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What Is the BEST Packaged Preschool Curriculum?

I saw this question posted to an education discussion list:

“Can anyone provide a link to a packaged pre-school program? My child just turned 3 YO in January.”

The question resulted in someone else asking, “If you could design the ultimate packaged preschool curriculum, what would it contain?”

I’d like to hear your thoughts on this topic.

As for me, I’m not sure it’s possible to construct a packaged preschool curriculum that would across-the-board satisfy or address the specific needs, interests, and abilities of ALL preschool age children. Even if you just create a toy box with nothing but open-ended toys and materials — not everything in the box is going to appeal to every child.

The more I think about this, the more I just get back to “play” as the best curriculum. The latest studies by child developmentalists and brain researchers unequivocally show that young children learn best through imaginative play. (Read: Einstein Never Used Flashcards by Hirsh-Pasek, and Home Alone America by Mary Eberstadt, and Your Child’s Growing Mind by Jane Healy.)

In fact, there is overwhelming scientific evidence that debunks the need for academic preschool curriculum — no matter what the popular culture and media say. Parents of young children need to wear earplugs to drown out the noise of the accelerated-learning-school-government-corporate complex.

My advice to parents of young kids is to listen to your gut, your instinct, and your heart — it will be a better guide than anything any expert and anyone (including me) can tell you about how your own little ones learn best.

Children are the best barometer for determining what works for them and what doesn’t.

If they are frustrated, bored, mad, unhappy, acting out and generally miserable then whatever it is they are doing is inappropriate for their specific learning and growing needs.

If they are happy, joyful, curious, and thouroughly engaged — then what they are doing is exactly right for their unique intellectual, physical, emotional, psychological and spirtual development.

Every child is different. There isn’t a packaged curriculum that exists that can effectively speak to that spark of individual genius in EVERY little kid. That genius needs time to develop at its own pace and self-directed play provides the child with the time and the materials to allow that to happen.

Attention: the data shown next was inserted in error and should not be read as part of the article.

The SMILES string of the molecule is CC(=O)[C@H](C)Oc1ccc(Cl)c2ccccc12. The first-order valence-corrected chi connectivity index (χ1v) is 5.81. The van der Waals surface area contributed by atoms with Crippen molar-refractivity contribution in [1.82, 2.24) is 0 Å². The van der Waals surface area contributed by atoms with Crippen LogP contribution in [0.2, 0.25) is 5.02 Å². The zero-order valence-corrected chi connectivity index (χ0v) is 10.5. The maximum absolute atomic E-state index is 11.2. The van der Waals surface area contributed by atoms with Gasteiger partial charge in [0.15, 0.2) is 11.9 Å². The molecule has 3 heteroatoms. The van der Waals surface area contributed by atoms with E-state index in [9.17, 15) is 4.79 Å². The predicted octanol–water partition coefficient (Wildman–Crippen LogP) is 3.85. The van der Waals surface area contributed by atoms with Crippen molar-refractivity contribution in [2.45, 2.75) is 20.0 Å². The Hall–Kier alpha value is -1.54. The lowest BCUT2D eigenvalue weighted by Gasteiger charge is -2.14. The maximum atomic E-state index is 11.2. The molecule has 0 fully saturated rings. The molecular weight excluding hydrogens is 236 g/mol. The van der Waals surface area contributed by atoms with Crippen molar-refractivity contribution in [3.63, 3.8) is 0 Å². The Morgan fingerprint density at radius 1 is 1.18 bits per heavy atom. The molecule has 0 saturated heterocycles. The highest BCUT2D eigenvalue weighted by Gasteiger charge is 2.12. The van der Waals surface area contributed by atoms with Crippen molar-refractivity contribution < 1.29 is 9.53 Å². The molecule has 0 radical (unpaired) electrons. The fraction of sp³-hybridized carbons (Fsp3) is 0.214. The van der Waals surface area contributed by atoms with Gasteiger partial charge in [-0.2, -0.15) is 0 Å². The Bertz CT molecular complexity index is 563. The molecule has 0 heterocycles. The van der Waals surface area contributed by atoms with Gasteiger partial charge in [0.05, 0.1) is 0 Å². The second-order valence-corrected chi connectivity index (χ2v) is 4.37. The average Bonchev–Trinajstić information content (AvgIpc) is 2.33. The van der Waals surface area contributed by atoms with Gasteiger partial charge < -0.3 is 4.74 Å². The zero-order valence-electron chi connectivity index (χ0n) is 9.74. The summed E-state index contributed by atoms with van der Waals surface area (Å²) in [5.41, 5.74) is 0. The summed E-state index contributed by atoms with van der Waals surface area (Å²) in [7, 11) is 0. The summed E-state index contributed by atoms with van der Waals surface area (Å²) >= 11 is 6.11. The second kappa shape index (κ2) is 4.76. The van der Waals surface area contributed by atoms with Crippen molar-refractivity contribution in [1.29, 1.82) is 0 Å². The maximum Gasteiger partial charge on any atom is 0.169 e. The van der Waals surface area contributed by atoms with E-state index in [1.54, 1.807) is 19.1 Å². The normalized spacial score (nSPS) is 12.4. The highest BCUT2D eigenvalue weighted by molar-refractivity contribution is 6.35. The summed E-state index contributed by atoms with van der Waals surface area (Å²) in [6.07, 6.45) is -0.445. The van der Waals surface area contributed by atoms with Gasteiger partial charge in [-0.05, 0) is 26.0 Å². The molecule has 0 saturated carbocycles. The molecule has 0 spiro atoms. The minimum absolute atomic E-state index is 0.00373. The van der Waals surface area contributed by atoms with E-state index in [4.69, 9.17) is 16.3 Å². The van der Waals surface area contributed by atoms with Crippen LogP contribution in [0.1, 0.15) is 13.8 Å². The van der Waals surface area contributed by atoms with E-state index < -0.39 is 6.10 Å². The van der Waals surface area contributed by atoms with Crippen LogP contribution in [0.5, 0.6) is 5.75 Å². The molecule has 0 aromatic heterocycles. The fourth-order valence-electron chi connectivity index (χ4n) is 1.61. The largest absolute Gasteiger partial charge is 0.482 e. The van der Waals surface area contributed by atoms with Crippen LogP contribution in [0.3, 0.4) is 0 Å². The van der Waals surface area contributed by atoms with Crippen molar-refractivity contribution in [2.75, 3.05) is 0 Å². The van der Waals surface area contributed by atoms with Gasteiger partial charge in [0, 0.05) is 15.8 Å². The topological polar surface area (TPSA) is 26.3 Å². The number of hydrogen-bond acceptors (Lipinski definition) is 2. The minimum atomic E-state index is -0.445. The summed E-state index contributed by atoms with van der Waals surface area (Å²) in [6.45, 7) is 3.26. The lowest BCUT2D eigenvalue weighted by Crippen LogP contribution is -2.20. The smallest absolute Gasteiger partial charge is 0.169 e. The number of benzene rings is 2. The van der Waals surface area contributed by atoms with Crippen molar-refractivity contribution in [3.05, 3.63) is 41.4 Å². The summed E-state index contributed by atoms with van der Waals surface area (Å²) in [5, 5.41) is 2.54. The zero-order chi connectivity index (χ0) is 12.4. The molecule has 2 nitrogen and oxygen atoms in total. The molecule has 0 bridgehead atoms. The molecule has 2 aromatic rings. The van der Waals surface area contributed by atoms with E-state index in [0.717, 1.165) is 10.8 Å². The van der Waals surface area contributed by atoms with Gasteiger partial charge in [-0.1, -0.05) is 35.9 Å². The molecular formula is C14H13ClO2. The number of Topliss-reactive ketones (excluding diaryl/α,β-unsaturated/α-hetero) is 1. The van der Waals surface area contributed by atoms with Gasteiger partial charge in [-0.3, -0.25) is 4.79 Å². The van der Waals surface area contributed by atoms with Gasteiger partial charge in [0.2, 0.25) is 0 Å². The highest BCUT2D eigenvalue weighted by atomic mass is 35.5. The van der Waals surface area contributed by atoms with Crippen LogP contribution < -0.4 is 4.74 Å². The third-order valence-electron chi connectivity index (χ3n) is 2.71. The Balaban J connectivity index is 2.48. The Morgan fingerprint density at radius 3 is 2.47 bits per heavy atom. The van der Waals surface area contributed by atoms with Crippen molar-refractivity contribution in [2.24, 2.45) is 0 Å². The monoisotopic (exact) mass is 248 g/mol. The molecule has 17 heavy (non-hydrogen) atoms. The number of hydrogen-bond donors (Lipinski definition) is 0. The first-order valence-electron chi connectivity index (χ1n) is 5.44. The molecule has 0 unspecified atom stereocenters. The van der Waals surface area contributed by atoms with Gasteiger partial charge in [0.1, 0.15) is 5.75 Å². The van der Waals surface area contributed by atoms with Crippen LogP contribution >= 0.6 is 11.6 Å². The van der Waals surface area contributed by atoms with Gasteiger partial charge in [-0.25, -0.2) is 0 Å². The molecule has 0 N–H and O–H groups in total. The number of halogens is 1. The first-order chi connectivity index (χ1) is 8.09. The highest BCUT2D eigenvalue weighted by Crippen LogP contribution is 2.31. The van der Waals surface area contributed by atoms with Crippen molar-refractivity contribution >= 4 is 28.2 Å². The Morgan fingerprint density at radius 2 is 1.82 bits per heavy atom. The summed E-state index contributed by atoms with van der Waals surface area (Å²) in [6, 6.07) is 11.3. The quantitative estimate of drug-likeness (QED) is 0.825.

With that said, I’d still like to hear what toys and materials parents have found that keep their 2-5 year olds playfully and happily learning.

I do suspect that if some entrepreneur boxed them altogether and sold it as the ultimate (and probably VERY expensive) preschool curriculum — there’d be a market for it. 🙂

2 comments to What Is the BEST Packaged Preschool Curriculum?

  • Anonymous

    What Is the BEST Packaged Preschool Curriculum?

    That’s easy! The best toy my son had at that age was an large empty box. It was just large enough for him to stand up in. We used crayons and markers, the entire family worked together to “decorate” it. We made a door and windows too. (Duct tape works very well around windows.)

    You can spend as much or a little time when you like and when the box has had it, it’s easy to replace.

    Annette M. Hall | 4/8/2005 10:35:37 AM

  • Anonymous

    I’ve looked a lot and…

    …I even tried some of the packaged curricula out there. What I discovered was that most of it is cookie-cutter academics which are BORING and unnessesary.

    The workbook pages that teach phonics skills can be replaced with games like “let’s look for things in the living room that start with /sh/ (shell, ship, shirt, etc.) and put them in a shoebox! These days, I follow my kids’ leads (4 and 3 year olds).

    When my 4 year old wants to know how to “spell” things, we label items in the house that she is curious about. There is always paper and crayons out and my kids do a LOT of drawing and “story” writing (mostly dictated). We count EVERYTHING (pennies earned for toys cleaned up, grapes on the lunch plate, socks in the hamper) and play games like “if I washed three of those socks, how many would still be stinky?”

    Doing these things as they come up naturally has meant more fun for me and the kids and I find that my girls actually have more “advanced” academic and social skills than most of their friends who go to preschool!

    The MOST helpful/useful tools I have purchased have been used Montessori materials that I found on ebay! There is some great stuff that helped my daughter strengthen her fingers so her pencil/crayon grip was better as well as develop visual-spatial skills.

    Jennifer | 4/8/2005 7:25:59 PM

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